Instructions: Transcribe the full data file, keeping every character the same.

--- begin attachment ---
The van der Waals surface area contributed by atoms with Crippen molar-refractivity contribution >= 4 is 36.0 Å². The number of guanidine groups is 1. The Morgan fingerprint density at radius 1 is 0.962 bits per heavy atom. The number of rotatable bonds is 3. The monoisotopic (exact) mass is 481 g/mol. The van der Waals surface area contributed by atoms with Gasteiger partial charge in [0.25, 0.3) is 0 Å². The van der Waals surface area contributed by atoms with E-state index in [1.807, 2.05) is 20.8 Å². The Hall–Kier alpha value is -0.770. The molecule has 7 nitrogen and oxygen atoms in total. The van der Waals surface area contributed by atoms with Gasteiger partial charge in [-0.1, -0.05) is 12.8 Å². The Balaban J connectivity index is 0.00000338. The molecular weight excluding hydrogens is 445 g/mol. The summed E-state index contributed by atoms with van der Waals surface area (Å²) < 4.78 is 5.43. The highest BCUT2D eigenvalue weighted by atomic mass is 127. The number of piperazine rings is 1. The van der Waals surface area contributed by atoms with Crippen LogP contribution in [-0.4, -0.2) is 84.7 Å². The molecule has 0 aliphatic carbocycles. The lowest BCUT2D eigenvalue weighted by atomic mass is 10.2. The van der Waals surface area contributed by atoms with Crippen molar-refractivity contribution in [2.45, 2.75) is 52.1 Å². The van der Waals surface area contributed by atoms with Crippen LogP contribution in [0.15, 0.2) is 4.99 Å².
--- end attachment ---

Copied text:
The van der Waals surface area contributed by atoms with Crippen molar-refractivity contribution >= 4 is 36.0 Å². The number of guanidine groups is 1. The Morgan fingerprint density at radius 1 is 0.962 bits per heavy atom. The number of rotatable bonds is 3. The monoisotopic (exact) mass is 481 g/mol. The van der Waals surface area contributed by atoms with Gasteiger partial charge in [0.25, 0.3) is 0 Å². The van der Waals surface area contributed by atoms with E-state index in [1.807, 2.05) is 20.8 Å². The Hall–Kier alpha value is -0.770. The molecule has 7 nitrogen and oxygen atoms in total. The van der Waals surface area contributed by atoms with Gasteiger partial charge in [-0.1, -0.05) is 12.8 Å². The Balaban J connectivity index is 0.00000338. The molecular weight excluding hydrogens is 445 g/mol. The summed E-state index contributed by atoms with van der Waals surface area (Å²) < 4.78 is 5.43. The highest BCUT2D eigenvalue weighted by atomic mass is 127. The number of piperazine rings is 1. The van der Waals surface area contributed by atoms with Crippen LogP contribution in [-0.4, -0.2) is 84.7 Å². The molecule has 0 aliphatic carbocycles. The lowest BCUT2D eigenvalue weighted by atomic mass is 10.2. The van der Waals surface area contributed by atoms with Crippen molar-refractivity contribution in [2.45, 2.75) is 52.1 Å². The van der Waals surface area contributed by atoms with Crippen LogP contribution in [0.15, 0.2) is 4.99 Å².